Pfizer and BioNTech said Friday that a COVID-19 vaccine could be optimized and produced within 100 days to counter a “vaccine escape” variant.

The World Health Organization identified the strain B.1.1.529 found in southern Africa as a highly transmissible “worrying variant”. The WHO has identified the trunk with the Greek letter omicron.

In an email to FOX Business, Pfizer said vaccine manufacturers are “vigilant” and “have a constant surveillance effort focused on monitoring new variants that may be escaping the protection of our vaccine.”

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“As always, we will continue to pursue the science as we explore the best approaches to protecting people from COVID-19,” Pfizer wrote. “In the event a vaccine escape variant emerges, Pfizer and BioNTech expect to be able to develop and manufacture a bespoke vaccine against that variant in about 100 days, subject to regulatory approval.”


Albert Bourla, CEO of Pfizer, had previously promised that the companies could develop a new vaccine within the same timeframe.

“So far, the data has shown that none of the existing variant strains escaped the protection of our vaccine. I repeat: none. None,” he said in June at the White House. “Nevertheless, we have set up a process to develop a new vaccine within 100 days if necessary. God forbid.”

In a separate statement to FOX Business, a spokesman said that BioNTech had immediately initiated investigations into the variant.

“The variant differs significantly from the variants observed so far, as it has additional mutations in the spike protein. We expect further data from the laboratory tests in two weeks at the latest. These data will shed more light on whether B.1.1.529 could be “an escape variant that may require our vaccine to be modified if the variant spreads worldwide,” the spokesman wrote.

“Months ago, Pfizer and BioNTech took steps to adapt the mRNA vaccine within six weeks and, in the event of an escape variant, to be able to ship the first batches within 100 days. To this end, the companies have started clinical studies with variant-specific vaccines. ”(Alpha and Delta) to collect safety and tolerability data, which can be made available to the supervisory authorities as part of the blueprint studies, if necessary [a] needed a variant-specific vaccine, “the company said.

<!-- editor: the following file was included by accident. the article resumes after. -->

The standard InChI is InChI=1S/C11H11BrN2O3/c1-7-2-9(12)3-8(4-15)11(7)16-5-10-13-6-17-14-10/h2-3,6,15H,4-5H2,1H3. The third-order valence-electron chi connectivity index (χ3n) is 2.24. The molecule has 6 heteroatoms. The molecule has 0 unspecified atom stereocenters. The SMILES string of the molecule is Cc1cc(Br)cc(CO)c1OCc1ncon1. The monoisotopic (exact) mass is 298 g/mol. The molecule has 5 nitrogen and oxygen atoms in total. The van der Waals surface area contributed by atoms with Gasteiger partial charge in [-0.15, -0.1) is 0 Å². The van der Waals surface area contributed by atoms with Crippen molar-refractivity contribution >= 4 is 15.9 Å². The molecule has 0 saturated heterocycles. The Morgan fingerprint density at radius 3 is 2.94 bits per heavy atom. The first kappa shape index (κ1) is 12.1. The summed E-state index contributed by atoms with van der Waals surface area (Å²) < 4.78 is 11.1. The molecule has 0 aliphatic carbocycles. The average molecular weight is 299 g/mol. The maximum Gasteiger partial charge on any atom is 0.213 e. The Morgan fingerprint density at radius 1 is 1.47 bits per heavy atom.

Johnson & Johnson also announced to FOX Business that the company is testing the effectiveness of Johnson & Johnson’s Janssen vaccine against variant B.1.1.529.

“We are closely monitoring newly emerging COVID-19 virus strains with variations of the SARS-CoV-2 spike protein and are already testing the effectiveness of our vaccine against the new and rapidly spreading variant, which was first discovered in southern Africa,” wrote one Speaker in a Friday email. “We stand firm in the benefits that the Johnson & Johnson COVID-19 vaccine will bring to millions of people around the world.”


To date, the delta variant is by far the most commonly transmitted form of COVID-19; it makes up more than 99% of the sequences shared with the world’s largest public database.

The new variant was also discovered in Israel, Botswana and Hong Kong, and some world leaders – in disregard of the instructions of the World Health Organization (WHO) – made the decision on Friday to introduce travel restrictions for fear of possible spread.

The coronavirus continues to develop as it spreads and many new variants, including those with potentially risky mutations, often die out. Scientists monitor possible changes that could be more transmissible or deadly, but pinpointing the exact dangers takes time.

In one Friday interview On CNN’s New Day, Dr. Anthony Fauci, the US worked with South African scientists to determine whether or not the variant could bypass the immune response.

“Because if you look at a mutation, it can give you a clue or a prediction that it might escape the immune response, the lab where you can test the various antibodies. So you can have a prediction that they might elude, or you can actually prove it. At the moment we are getting the material together with our South African colleagues in order to achieve a situation in which you could actually test it directly, “he explained.

“So at the moment you’re talking about a kind of red flag that this could be a problem, but we don’t know,” said the director of the National Institute of Allergy and Infectious Diseases (NIAID) to “New Day”. Hostess Brianna Keilar. “As soon as you test it, you’ll know for sure whether or not it bypasses the antibodies we make, for example against the virus through a vaccine or after convalescence from an infection. If you get antibodies, do so. ”Antibodies protect you from this new virus? The answer is we don’t know right now, but we will find out for sure. “


Data from the United States Centers for Disease Control and Prevention (CDC) shows that Pfizer leads Moderna with more than 264 million and more than 173 million vaccines administered, respectively.

The Associated Press contributed to this report.